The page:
FDA indicated that media fills, environmental monitoring, routine processing controls, and satisfactory sterility tests constituted a validation in principle if not in fact (12). That position is inconsistent with the concepts presented in the draft validation guidance, which requires substantially more robust evidence of the link between input and results. The difference may seem on one level to be semantic, yet a gulf nevertheless exists between the industry's and regulators' positions with respect to validation of aseptic processing. Regardless of how one views this conundrum, one point should cause little or no confusion: the statistical component of the guidance really doesn't work with respect to linking any process parameters directly to performance.
Manual processes. Operators' skills and proficiency play a major role in the outcome of a substantial number of important pharmaceutical processes such as manual sanitization of equipment and environments and aseptic gowning. In addition, the operator's abilities may sometimes negate other controls that are present. Processes that rely heavily on operator proficiency may not be considered adequately validated, regardless of the outcome. These processes include manual cleaning, wet granulation, sugar coating, and manual inspection. It is hard to conceive that any of these could attain the level of control associated with validation. These processes are likely best considered as verified, given their heavy dependence on the operator.
The qualification and validation model provided in the draft guidance appears fully applicable to validation of products and processes but only partially applicable in other areas. Its usefulness for sterilization and aseptic processing, two of the more important pharmaceutical processes, is highly questionable. An extensive effort to provide a common level of expectations between FDA and industry (as well as within FDA and industry) is urgently needed to clarify how implementation is to be addressed. For sterile products, where FDA theory and industry practice are most divergent, an update of FDA's 1994 Guidance Submission for Sterile Products might be the best way to accommodate the desired approach with current methods for validation (13).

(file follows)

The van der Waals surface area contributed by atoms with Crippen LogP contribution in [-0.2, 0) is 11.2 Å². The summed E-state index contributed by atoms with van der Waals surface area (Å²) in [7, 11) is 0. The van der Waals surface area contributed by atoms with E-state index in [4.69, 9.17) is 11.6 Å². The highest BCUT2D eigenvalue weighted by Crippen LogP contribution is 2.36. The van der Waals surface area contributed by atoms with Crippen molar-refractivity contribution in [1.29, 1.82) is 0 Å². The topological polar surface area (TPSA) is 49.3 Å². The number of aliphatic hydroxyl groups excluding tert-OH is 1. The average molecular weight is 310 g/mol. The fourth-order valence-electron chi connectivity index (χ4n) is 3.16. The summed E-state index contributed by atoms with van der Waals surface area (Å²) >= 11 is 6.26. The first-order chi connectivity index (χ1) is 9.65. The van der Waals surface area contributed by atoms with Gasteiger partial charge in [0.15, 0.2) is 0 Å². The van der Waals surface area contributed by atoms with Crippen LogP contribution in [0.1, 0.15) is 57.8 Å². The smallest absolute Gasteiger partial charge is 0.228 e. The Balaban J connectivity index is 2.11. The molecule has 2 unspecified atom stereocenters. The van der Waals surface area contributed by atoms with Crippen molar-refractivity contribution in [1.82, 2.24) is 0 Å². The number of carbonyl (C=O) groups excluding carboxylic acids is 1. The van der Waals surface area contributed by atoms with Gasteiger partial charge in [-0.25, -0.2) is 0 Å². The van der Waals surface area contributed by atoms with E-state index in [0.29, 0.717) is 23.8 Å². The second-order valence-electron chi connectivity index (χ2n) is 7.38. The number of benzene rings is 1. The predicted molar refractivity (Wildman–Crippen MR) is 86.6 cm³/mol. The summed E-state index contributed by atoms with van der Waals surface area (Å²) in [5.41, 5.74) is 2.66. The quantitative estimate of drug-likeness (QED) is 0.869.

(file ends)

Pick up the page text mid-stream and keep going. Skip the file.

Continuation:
The draft guidance about process validation is refreshingly simple and supports good science, yet it is demanding with respect to the level of effort required to properly validate a pharmaceutical production process. The variety of approaches that the pharmaceutical industry uses for process validation extends from the merely cosmetic, providing little if any real support to product quality, to overblown efforts that have nearly crippled firms with their complexity and restrictive approach. The draft guidance is not perfect, and improvement and clarification are certainly necessary, especially regarding the guidance's application to sterile products. The guidance requires a restructuring of validation programs to tie development science more closely to commercial-scale manufacturing. It clarifies FDA expectations for validation in a more coherent manner than previous documents. The expectation for life-cycle treatment with heavy statistical emphasis mandates that sound science be applied to validation more clearly than ever before.
For applications in the validation of processes and products that result from them, the author commends those who prepared the guidance for a job well done. It is essential, however, that FDA and industry proceed with special caution in the areas reviewed above because blind adherence to the concepts of the draft guidance will likely lead many astray.
1. FDA, Draft Guidance for Industry—Process Validation: General Principles and Practices (Rockville, MD, Nov. 2008).
2. J. Agalloco, "The Validation Life Cycle," J. Parenter. Sci. Technol. 47 (3), 142–147 (1993).
3. K. Chapman, "The PAR Approach to Process Validation," Pharm. Technol. 8 (12), 24–36 (1984).
4. R.E. Madsen, "Real Compliance and How to Achieve It," PDA J. Pharm. Sci. Technol. 55 (2), 59–64 (2001).
5. Code of Federal Regulations, Title 21, Food and Drugs (General Services Administration, Washington, DC, September 2008), Part 211, pp. 51919–51933.
6. FDA, "Pharmaceutical CGMPs for the 21st Century—A Risk-Based Approach," Final Report (Rockville, MD, Sept. 2004).
7. ASTM, "E 2500-07 Standard Guide for Specification, Design, and Verification of Pharmaceutical and Biopharmaceutical Manufacturing Systems and Equipment," (ASTM, West Conshohocken, PA, 2007).
8. J. Agalloco, "Compliance Risk Management: Using a Top Down Validation Approach," Pharm. Technol. 32 (7), 70–78 (2008).
9. J. Harris et al., "Validation Concepts for Computer Systems Used in the Manufacture of Drug Products," in Proceedings: Concepts and Principles for the Validation of Computer Systems in the Manufacture and Control of Drug Products (Pharmaceutical Manufacturers Association, Chicago, 1986).
10. PDA, "Process Simulation Testing for Aseptically Filled Products, PDA Technical Report #22," PDA J. Pharm. Sci. Technol. 50 (6), supplement (1996).
11. J. Agalloco, Comments to FDA, submitted Feb. 5, 2008, Docket No. 2007N-0280.
12. Federal Register, 73 (174), pp. 51919–51933, Sept 8, 2008.
13. FDA, Guidance for Industry for the Submission Documentation for Sterilization Process Validation in Applications for Human and Veterinary Drug Products (Rockville, MD, Nov. 1994)